Many agents will say, “Sure! Let’s list it at your price and we’ll see if it sells!” After all, we’re just happy to just add another listing to our portfolio, right? Many months later, the home is still on the market and the same sellers are questioning your ability to do your job. How many of us have shot ourselves in the foot this way?
Thankfully, there are some easy ways to avoid this situation: Continue reading »
By Scott Newman
Every real estate professional has experienced it: those slow times, the off-months, the hot streaks that suddenly go cold… call them what you will but when things turn sluggish at the office, it can not only be a confidence and momentum-killer but also a disaster for your business plan. So how do you avoid the roller coaster of income fluctuations typical of our industry? For me, that question can be answered with one word: networking.
But merely handing out business cards or posting flyers to community bulletin boards won’t put money in the bank. To really make networking your solution to spotty earnings, I propose thinking outside the box. With a little creativity, you can truly use the practice to generate a more consistent flow of business.
As REALTORS®, we all love to schmooze. It’s basically written into the job description. It’s also one of the best ways to meet new people and generate leads. Who’s to say you’ve got to wait for the next Facebook invite to come through before you have an opportunity to stretch your schmoozing skills? Imagine for a moment that you were the one organizing the party instead of just being an attendee. In fact, why wait for an event when you can plan one of your own at the very time your business needs a little boost?
Along with some referral partners, I’ve been hosting a quarterly networking event for the past year that’s gotten rave reviews. Setting up the event is relatively painless; I partner with a local bar or restaurant and bring in sponsors to cover the bulk of the costs. Then, I invite a wonderful mix of local prospects, business connections, and past clients. Everyone has a few drinks and a bite to eat and it’s a great way to stay top-of-mind when it comes time for people to recommend your services. In fact, I have closed several deals with people I’ve met at my networking events already! Continue reading »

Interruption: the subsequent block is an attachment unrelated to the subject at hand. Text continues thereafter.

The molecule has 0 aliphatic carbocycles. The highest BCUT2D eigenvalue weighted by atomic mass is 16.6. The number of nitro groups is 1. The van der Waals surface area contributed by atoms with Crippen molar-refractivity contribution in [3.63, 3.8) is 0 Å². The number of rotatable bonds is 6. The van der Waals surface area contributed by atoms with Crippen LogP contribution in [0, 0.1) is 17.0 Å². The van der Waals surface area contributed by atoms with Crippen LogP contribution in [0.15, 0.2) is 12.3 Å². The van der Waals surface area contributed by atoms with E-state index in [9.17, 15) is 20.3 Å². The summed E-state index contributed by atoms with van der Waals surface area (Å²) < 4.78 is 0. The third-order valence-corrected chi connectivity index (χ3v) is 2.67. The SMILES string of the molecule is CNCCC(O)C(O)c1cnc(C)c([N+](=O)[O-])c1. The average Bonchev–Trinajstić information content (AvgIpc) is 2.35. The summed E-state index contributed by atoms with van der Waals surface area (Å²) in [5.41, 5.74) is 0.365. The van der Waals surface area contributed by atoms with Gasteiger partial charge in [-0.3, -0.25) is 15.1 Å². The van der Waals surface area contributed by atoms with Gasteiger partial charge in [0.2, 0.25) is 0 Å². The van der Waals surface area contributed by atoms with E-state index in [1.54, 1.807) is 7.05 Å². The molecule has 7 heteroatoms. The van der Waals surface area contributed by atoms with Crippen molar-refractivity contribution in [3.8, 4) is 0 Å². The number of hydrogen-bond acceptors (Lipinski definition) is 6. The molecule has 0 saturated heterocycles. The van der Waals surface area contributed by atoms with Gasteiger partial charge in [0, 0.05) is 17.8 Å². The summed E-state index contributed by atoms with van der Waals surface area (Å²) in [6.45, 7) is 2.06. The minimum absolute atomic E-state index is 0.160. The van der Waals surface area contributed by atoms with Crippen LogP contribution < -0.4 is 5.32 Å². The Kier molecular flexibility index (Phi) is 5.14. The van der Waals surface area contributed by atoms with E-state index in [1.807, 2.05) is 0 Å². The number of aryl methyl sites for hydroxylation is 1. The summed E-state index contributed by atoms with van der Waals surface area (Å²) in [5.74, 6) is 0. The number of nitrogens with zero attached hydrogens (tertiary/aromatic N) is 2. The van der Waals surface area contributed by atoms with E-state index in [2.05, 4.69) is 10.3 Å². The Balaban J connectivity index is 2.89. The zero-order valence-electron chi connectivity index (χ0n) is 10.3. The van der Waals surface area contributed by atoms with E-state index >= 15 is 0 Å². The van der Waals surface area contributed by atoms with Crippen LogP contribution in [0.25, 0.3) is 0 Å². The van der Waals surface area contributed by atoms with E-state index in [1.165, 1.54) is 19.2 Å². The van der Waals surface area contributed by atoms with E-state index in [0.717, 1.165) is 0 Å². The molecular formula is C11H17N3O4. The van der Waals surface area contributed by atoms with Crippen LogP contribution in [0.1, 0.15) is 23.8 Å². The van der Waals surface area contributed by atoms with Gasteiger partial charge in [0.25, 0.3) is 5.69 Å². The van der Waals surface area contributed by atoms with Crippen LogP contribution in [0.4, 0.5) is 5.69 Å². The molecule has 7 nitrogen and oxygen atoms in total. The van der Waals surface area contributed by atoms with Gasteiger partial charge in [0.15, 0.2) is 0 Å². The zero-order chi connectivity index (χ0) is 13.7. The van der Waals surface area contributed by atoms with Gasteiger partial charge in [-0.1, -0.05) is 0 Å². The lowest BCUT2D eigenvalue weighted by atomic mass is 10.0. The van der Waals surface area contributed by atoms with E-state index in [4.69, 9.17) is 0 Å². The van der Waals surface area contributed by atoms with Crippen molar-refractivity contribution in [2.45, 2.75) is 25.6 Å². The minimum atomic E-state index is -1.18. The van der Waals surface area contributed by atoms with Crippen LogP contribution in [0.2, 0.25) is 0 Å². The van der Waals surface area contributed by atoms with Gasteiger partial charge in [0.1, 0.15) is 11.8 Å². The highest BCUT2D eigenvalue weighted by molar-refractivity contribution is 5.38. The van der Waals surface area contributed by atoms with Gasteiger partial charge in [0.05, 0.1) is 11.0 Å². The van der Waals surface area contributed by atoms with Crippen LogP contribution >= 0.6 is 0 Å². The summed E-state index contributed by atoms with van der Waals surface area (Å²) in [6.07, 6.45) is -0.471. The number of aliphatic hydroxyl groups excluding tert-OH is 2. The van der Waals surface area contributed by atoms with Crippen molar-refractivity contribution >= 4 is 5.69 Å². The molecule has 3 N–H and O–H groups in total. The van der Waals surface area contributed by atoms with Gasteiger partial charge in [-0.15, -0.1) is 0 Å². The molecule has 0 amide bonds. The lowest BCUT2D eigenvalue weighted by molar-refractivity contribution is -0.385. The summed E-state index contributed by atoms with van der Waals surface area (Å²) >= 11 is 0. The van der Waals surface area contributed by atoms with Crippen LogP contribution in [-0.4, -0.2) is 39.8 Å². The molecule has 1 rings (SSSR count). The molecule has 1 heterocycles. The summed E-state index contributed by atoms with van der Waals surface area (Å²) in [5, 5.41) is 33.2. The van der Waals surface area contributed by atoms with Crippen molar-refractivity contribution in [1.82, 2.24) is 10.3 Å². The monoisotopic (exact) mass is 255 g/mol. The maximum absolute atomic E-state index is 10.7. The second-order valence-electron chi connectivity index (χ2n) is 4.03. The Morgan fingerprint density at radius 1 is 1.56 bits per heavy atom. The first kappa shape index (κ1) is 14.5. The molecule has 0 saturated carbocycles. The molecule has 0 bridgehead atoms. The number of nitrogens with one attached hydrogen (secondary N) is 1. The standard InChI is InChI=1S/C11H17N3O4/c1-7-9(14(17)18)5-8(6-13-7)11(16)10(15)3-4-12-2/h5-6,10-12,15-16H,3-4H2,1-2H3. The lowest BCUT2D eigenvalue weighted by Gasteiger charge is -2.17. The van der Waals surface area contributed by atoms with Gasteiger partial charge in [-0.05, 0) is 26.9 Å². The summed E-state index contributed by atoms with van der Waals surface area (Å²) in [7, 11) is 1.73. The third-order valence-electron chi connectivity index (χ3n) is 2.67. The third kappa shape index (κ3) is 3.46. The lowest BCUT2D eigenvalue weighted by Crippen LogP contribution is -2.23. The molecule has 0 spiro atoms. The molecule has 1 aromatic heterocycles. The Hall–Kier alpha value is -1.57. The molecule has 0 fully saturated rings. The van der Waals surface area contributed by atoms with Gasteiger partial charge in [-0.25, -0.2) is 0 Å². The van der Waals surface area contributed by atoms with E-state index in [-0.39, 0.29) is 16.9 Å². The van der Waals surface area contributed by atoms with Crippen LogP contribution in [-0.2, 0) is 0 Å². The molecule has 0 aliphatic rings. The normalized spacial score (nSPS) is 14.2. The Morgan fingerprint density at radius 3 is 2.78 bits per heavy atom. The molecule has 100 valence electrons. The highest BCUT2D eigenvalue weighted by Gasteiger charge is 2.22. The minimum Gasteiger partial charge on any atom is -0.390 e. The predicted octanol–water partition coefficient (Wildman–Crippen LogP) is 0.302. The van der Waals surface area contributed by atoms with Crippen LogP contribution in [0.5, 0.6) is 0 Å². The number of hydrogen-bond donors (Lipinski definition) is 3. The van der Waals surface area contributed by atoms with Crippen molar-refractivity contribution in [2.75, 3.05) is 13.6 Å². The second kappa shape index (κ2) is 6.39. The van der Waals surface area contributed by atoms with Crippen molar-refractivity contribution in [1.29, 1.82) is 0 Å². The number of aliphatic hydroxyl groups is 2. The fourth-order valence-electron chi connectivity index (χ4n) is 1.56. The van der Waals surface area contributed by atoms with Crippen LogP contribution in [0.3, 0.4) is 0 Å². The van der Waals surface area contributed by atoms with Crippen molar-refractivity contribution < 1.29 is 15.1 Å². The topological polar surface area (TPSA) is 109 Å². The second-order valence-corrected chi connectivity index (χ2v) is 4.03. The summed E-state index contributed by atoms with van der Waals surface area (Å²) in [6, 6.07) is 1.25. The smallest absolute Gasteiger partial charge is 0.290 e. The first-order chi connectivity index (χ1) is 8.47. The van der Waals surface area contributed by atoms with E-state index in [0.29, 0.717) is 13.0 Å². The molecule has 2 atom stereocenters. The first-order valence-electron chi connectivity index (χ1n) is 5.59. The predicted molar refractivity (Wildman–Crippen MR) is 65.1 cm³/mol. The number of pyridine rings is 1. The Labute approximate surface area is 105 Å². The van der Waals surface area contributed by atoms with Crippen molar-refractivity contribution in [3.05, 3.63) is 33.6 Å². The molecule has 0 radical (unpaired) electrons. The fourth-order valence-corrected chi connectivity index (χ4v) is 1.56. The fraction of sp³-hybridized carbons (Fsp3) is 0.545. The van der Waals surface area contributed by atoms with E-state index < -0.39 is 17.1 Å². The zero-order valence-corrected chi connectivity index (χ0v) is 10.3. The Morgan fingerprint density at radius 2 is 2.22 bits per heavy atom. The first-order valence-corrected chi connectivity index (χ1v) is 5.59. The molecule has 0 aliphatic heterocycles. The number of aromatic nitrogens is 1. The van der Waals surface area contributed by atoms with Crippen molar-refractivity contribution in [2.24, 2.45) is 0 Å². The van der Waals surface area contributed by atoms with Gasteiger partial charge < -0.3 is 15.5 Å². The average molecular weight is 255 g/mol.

By Scott Newman
So here’s where you currently stand: Everyone and their mother has been telling you to blog. They say, “it’s so important to connect with the potential clients in your market.” Or more generally, “put yourself out there!” Even asking, “Why aren’t you blogging already? You’re the best writer I know!” (This last one from your mom).
But what’s a newbie blogging REALTOR® to do? Where do you start? What do you say? What don’t you say?
For these questions and more, I hope this blog post and the tips it contains will provide answers. Because while a blog is arguably one of the more daunting personal marketing tools out there, it’s also one of the most effective. Starting and maintaining a blog is an important endeavor for any real estate professional looking for more ways to reach potential clients and—drum roll please—generate business.
Being yourself is the best advice you’ll probably ever get about almost any problem you’re having in life—how’s that for a tip?—but it also holds true with blogs. People want genuine experience, and if you can’t give that to them, they won’t give you their precious time and they’ll go off searching for another blog written by someone who has the realness factor they seek. Oh yeah, and then, when they’re hooked on some other agent’s blog, they’ll wind up buying a home from that agent and not you. Trust me, it can happen. Continue reading »